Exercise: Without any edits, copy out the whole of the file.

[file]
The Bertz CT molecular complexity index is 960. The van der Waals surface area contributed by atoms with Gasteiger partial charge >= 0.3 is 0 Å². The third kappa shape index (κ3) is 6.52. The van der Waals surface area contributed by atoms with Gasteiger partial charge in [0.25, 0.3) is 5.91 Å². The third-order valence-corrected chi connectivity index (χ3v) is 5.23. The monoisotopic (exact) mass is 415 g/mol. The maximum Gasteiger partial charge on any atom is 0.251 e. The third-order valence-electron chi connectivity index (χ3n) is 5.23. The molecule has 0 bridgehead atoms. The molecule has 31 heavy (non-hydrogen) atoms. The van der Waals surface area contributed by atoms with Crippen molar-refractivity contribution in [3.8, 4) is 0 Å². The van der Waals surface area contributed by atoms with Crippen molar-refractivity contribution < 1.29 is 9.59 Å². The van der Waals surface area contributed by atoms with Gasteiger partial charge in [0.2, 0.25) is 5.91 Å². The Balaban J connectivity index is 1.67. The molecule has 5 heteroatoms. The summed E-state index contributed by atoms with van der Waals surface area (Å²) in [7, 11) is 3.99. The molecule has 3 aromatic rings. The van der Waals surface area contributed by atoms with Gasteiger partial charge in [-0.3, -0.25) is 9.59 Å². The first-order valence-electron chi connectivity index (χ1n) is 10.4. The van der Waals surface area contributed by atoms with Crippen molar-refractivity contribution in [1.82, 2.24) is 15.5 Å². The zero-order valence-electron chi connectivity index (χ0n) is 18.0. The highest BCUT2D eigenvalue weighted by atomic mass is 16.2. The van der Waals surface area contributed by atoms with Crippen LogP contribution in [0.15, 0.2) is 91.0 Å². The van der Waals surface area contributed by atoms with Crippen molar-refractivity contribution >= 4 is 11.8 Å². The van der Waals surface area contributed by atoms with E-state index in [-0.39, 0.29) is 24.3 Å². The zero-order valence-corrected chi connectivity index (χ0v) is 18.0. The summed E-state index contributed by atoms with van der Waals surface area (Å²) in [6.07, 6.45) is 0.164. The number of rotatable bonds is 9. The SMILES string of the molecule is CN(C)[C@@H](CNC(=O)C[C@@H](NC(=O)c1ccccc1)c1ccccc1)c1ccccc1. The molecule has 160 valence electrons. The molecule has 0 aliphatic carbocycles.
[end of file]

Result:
The Bertz CT molecular complexity index is 960. The van der Waals surface area contributed by atoms with Gasteiger partial charge >= 0.3 is 0 Å². The third kappa shape index (κ3) is 6.52. The van der Waals surface area contributed by atoms with Gasteiger partial charge in [0.25, 0.3) is 5.91 Å². The third-order valence-corrected chi connectivity index (χ3v) is 5.23. The monoisotopic (exact) mass is 415 g/mol. The maximum Gasteiger partial charge on any atom is 0.251 e. The third-order valence-electron chi connectivity index (χ3n) is 5.23. The molecule has 0 bridgehead atoms. The molecule has 31 heavy (non-hydrogen) atoms. The van der Waals surface area contributed by atoms with Crippen molar-refractivity contribution in [3.8, 4) is 0 Å². The van der Waals surface area contributed by atoms with Crippen molar-refractivity contribution < 1.29 is 9.59 Å². The van der Waals surface area contributed by atoms with Gasteiger partial charge in [0.2, 0.25) is 5.91 Å². The Balaban J connectivity index is 1.67. The molecule has 5 heteroatoms. The summed E-state index contributed by atoms with van der Waals surface area (Å²) in [7, 11) is 3.99. The molecule has 3 aromatic rings. The van der Waals surface area contributed by atoms with Gasteiger partial charge in [-0.3, -0.25) is 9.59 Å². The first-order valence-electron chi connectivity index (χ1n) is 10.4. The van der Waals surface area contributed by atoms with Crippen molar-refractivity contribution in [1.82, 2.24) is 15.5 Å². The zero-order valence-electron chi connectivity index (χ0n) is 18.0. The highest BCUT2D eigenvalue weighted by atomic mass is 16.2. The van der Waals surface area contributed by atoms with Crippen LogP contribution in [0.15, 0.2) is 91.0 Å². The van der Waals surface area contributed by atoms with Crippen molar-refractivity contribution >= 4 is 11.8 Å². The van der Waals surface area contributed by atoms with E-state index in [-0.39, 0.29) is 24.3 Å². The zero-order valence-corrected chi connectivity index (χ0v) is 18.0. The summed E-state index contributed by atoms with van der Waals surface area (Å²) in [6.07, 6.45) is 0.164. The number of rotatable bonds is 9. The SMILES string of the molecule is CN(C)[C@@H](CNC(=O)C[C@@H](NC(=O)c1ccccc1)c1ccccc1)c1ccccc1. The molecule has 160 valence electrons. The molecule has 0 aliphatic carbocycles.